The idea that one might not receive any treatment at all for metastatic prostate cancer will seem bizarre to many readers of this blog — but non-treatment of advanced forms of cancer is actually not that unusual.
A new study by Small et al. has shown that, in fact, about a fifth of all the people in America diagnosed with metastatic solid tumors (like metastatic breast, lung, and prostate cancers) actually receive no radiation therapy and no other forms of systemic therapy (like chemotherapy or androgen deprivation) intended to effectively treat their cancer (as opposed to purely palliative care designed to minimize the related symptoms of that cancer).
The authors looked at data collected in the National Cancer Data Base from the years 2000 through 2008, and were able to show the following:
- 773,233 people were diagnosed with some form of AJCC Stage IV metastatic solid tumor.
- 159,284/773,233 (20.6 percent) received no anti-cancer therapy (although they may have received things like anti-pain medications for relief of their symptoms).
- 11.1 percent of men initially diagnosed with metastatic prostate cancer received no form of anti-cancer therapy (i.e., not even androgen deprivation therapy).
- As many as 24.0 percent of men and women with lung cancers received no form of anti-cancer therapy.
- Older age, black race, lack of medical insurance, and lower income were all associated with a lack of effective cancer treatment.
Now there may well be some people who elect not to have systemic treatments when diagnosed with metastatic forms of cancer (even if they can afford it). People who are older, sicker, etc., may well choose, very deliberately, to have only palliative care and to accept that any potential benefits of therapy would be small for some types of cancer. And there can be good reasons to justify such mindsets.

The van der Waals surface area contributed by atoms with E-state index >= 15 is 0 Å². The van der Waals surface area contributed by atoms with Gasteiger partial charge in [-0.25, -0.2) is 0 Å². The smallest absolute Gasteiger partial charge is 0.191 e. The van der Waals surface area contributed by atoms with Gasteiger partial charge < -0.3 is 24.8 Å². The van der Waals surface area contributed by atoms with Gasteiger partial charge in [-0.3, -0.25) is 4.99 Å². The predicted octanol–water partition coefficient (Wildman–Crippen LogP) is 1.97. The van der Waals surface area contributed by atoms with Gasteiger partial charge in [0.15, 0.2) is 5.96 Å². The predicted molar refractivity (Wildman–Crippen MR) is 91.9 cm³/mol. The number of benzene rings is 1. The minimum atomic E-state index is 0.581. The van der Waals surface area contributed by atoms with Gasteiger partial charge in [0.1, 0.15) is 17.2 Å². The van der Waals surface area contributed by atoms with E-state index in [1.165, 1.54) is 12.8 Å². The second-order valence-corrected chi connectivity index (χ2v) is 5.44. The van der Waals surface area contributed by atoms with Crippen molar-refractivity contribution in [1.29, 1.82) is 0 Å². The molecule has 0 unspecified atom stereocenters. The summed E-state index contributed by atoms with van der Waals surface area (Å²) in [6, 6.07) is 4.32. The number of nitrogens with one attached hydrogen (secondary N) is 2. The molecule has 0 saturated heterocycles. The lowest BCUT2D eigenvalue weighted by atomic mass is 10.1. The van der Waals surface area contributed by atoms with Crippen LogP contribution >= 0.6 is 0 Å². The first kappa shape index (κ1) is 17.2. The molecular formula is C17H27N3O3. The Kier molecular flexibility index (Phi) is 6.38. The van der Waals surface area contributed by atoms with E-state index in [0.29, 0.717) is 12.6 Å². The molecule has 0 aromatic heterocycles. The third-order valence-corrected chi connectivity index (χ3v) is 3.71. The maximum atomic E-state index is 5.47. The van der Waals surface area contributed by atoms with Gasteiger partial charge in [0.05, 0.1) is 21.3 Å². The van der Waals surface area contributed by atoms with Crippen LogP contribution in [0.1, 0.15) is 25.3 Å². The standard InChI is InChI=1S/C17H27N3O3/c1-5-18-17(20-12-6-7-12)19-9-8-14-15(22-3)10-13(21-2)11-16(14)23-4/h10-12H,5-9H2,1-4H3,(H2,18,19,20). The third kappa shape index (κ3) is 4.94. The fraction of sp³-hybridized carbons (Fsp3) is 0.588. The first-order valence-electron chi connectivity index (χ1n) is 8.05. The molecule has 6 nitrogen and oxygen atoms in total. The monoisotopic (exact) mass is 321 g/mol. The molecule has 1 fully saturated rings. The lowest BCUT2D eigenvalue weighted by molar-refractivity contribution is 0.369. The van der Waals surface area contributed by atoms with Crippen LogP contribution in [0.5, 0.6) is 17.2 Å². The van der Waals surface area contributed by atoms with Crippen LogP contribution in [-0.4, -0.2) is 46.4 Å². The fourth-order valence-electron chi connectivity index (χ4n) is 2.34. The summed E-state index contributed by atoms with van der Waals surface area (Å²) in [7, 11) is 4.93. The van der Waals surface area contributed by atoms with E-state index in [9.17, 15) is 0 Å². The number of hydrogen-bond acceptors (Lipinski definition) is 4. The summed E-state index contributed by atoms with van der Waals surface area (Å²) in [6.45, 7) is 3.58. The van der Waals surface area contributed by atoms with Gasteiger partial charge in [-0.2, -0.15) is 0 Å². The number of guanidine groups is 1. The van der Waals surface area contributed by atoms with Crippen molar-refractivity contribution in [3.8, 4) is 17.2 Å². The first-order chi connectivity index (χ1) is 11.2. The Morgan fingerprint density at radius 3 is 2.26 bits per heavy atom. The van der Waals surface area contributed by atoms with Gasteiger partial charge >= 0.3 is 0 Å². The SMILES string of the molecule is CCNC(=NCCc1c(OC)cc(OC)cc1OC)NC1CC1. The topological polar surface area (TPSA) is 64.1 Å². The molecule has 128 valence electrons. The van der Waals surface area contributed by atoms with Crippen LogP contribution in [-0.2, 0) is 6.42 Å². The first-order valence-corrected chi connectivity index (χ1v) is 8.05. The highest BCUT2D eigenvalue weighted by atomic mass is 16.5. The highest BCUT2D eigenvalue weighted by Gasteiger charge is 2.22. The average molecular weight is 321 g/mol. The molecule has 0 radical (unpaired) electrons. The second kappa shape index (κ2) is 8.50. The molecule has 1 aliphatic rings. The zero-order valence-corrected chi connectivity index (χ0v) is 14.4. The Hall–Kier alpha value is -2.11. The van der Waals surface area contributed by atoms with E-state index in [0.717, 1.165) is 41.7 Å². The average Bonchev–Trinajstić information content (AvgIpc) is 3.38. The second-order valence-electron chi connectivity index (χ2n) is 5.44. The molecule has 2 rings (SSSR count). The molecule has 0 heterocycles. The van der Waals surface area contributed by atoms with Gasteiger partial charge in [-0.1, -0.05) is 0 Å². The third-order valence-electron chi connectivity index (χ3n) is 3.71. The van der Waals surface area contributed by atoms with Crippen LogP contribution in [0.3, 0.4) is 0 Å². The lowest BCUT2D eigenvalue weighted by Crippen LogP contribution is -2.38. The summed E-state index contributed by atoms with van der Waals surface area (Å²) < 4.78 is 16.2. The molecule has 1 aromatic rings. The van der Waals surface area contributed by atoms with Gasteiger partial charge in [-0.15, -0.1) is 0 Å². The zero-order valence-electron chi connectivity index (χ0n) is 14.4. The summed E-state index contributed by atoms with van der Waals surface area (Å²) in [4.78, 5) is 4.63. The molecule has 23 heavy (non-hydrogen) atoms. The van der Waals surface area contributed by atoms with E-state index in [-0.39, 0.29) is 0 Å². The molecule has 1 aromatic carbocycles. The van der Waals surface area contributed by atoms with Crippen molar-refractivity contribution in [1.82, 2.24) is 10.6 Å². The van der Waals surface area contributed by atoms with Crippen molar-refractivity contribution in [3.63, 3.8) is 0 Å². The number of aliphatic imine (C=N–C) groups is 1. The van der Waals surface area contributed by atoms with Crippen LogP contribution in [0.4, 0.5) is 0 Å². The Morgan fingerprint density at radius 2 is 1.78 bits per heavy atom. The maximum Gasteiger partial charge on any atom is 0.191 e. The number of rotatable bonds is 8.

Of course it is also true that, in America over the past decade, large numbers of people simply have not been able to afford the costs associated with effective systemic cancer care.
Whatever one may think about the Affordable Care Act, The “New” Prostate Cancer InfoLink finds it very disturbing that the richest country on Earth has no really effective system in place to provide good quality health care to those who can least afford this (for one reason or another). Taking the personal decision to avoid things like chemotherapy because you prefer to let life take its course is one thing. Being forced to take that decision for financial or other reasons is quite another.